top of page
  • Writer's pictureMax Aurora

A playlist: how i missed home and crossed the ocean

Updated: Aug 9

This article was written for Happy Mag in August 2023, link here:

What do you think of with music inspired by the ocean?

Is it sounds doused in reverb? Sea shanties? Surf rock? ‘My Heart Will Go On’?

To me it’s about the contrast of vastness and closeness (and of course reverb!). It’s also an exciting dreamy feeling of potential I felt from the ‘Maidentrip’ documentary about round-the-world sailor Laura Dekker (click herefor the trailer), which we tried to capture with ‘How I Missed Home’, and have further explored with this playlist:

I spent a good while tweaking this playlist so that the songs flowed in a way that satisfied my love for the ocean. The first section is about the intensity and immediacy of desire that the ocean can carry. A track that exemplifies this feeling is ‘One for the Road’ by Welsh post-hardcore band Funeral for a Friend. It’s from ‘Tales Don’t Tell Themselves’, their 2007 concept album about a fisherman lost at sea trying to get home. I interpret the song is told from the fisherman’s wife’s perspective as she ponders the weight of her desire to talk to him when he is so far away. The lyrics read like the painful longings of a diary, within a catchy pop-punk melody surrounded by a sound that goes from huge guitars in the chorus, to dreamy guitar in the verses. The track ends with the repeat of ‘you never lie’ sung as if someone is trying to scream it across the ocean.

In the next section of the playlist, the mood gets less epic and more introspective. If you know anything about mixing, think a low pass filter smothering the frequencies. A track that shows this is ‘At Sea’ by Australian artist Ali Barter, a hidden gem off her 2014 EP called ‘Community’. The song uses the idea of being buried out at sea as a metaphor for a struggle to communicate in a relationship. Swirling with reverb-heavy synths, the lyrics are full of intense but beautiful imagery:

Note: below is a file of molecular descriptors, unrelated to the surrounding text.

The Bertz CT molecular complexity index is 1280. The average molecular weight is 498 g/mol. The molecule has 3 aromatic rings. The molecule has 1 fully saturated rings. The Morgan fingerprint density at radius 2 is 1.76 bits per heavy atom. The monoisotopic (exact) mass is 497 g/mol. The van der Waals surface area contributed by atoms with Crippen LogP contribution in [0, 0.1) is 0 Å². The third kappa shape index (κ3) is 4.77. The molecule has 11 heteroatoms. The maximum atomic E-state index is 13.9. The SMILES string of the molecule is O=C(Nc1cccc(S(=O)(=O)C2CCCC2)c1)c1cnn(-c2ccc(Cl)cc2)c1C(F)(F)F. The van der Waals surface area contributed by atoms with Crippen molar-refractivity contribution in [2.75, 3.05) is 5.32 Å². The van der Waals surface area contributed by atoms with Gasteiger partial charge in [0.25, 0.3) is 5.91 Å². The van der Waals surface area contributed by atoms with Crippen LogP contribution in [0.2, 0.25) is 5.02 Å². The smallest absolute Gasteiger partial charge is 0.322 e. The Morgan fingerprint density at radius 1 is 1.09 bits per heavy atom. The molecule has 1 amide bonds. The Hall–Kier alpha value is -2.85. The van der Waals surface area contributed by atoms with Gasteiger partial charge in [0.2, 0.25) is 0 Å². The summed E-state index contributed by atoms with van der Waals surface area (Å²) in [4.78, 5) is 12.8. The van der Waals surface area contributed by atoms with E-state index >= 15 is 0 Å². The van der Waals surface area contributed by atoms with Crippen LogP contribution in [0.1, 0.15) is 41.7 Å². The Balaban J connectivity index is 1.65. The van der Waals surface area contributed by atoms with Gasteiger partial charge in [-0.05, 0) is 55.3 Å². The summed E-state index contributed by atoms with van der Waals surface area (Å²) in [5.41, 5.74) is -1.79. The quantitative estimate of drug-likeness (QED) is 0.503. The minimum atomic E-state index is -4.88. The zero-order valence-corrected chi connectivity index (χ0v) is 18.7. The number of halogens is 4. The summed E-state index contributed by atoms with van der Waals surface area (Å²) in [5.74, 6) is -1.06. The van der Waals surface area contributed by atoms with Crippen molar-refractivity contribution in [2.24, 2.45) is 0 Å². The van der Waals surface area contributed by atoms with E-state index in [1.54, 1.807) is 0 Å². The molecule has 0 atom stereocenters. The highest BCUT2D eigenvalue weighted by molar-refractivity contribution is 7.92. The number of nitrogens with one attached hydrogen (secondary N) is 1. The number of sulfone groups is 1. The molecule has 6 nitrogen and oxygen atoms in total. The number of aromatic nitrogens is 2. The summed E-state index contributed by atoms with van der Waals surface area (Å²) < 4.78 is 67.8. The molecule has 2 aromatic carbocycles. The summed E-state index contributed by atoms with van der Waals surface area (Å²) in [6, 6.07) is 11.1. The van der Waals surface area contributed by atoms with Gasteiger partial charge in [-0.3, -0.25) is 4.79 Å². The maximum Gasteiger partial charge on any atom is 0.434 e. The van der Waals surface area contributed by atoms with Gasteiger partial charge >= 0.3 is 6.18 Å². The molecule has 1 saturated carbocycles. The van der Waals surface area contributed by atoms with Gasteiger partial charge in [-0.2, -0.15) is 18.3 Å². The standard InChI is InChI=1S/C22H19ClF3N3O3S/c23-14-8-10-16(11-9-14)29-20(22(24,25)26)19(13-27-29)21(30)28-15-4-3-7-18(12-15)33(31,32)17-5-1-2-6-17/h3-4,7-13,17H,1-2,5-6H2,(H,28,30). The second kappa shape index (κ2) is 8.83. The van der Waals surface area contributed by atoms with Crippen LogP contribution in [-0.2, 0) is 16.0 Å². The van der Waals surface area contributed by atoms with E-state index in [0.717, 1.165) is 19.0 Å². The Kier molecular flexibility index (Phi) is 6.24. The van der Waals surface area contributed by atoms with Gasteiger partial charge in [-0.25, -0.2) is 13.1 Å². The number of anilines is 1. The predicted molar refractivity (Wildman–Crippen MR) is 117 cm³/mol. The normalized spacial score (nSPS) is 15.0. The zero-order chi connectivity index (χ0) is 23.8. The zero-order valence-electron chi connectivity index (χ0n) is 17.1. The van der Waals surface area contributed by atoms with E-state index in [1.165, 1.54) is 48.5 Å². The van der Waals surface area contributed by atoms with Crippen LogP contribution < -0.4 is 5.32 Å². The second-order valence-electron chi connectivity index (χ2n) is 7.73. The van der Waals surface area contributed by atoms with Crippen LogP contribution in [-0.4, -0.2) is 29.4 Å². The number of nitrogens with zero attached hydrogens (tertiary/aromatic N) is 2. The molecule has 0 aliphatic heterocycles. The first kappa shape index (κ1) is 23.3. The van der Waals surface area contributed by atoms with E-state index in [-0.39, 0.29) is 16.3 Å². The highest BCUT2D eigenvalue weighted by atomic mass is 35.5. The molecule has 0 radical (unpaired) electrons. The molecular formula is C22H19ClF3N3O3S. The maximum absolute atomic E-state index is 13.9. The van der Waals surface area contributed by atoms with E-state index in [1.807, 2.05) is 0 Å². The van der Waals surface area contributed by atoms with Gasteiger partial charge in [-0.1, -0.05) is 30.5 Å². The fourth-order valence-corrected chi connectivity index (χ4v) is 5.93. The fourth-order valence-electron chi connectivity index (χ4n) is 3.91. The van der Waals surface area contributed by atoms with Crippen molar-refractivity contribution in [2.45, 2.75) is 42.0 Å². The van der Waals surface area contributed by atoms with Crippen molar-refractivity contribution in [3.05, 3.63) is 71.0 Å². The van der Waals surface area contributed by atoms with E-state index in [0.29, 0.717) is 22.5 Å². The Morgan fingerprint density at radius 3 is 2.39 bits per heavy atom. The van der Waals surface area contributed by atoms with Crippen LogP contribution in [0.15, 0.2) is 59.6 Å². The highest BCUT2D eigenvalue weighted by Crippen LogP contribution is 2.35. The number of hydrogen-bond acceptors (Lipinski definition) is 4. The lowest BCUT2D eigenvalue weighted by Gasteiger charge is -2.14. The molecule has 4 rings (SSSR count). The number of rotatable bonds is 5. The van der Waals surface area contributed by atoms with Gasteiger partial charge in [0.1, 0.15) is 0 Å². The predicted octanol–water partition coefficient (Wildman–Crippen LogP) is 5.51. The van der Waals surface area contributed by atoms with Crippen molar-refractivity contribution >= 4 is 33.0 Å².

“And I wait at the edge of an island Cut my feet on a beach made of diamonds And I run, and I’m ready for the silence”

The vibe then changes wildly for the last section, focusing on that bittersweet euphoric feeling I feel encapsulates the image of a sailor staring out into a vibrant twilight, thinking about home as they crash through the waves. Gang of Youths’ track ‘unison’ is a prime example of this, with lyrics that move along like a series of thoughts and epiphanies laced in poetry, which are connected to songwriter David Le’aupepe’s desire to connect to home, culture and family – alive and passed away.

When we get to the final two tracks, we’re hit with the most cliché of sailing songs, ‘Six Months in a Leaky Boat’ by Split Enz, which doesn’t need much of an introduction. The track has several interpretations, including being a metaphor for Tim Finn’s mental breakdown. For me, it’s underscored by a sarcastic/mocking tone of the mindset of the English colonialists who invaded Aotearoa.

And finally, we end with ‘Hello Earth’ by Kate Bush, the final track of her 1984 album ‘Hounds of Love’. This track ends the concept section called ‘The Ninth Wave’, which tells the story of a woman lost at sea. It’s a huge track, laden with mystery and awe. I won’t say much about it other than recommend reading the lyrics while listening to it.



Recent Posts

See All
bottom of page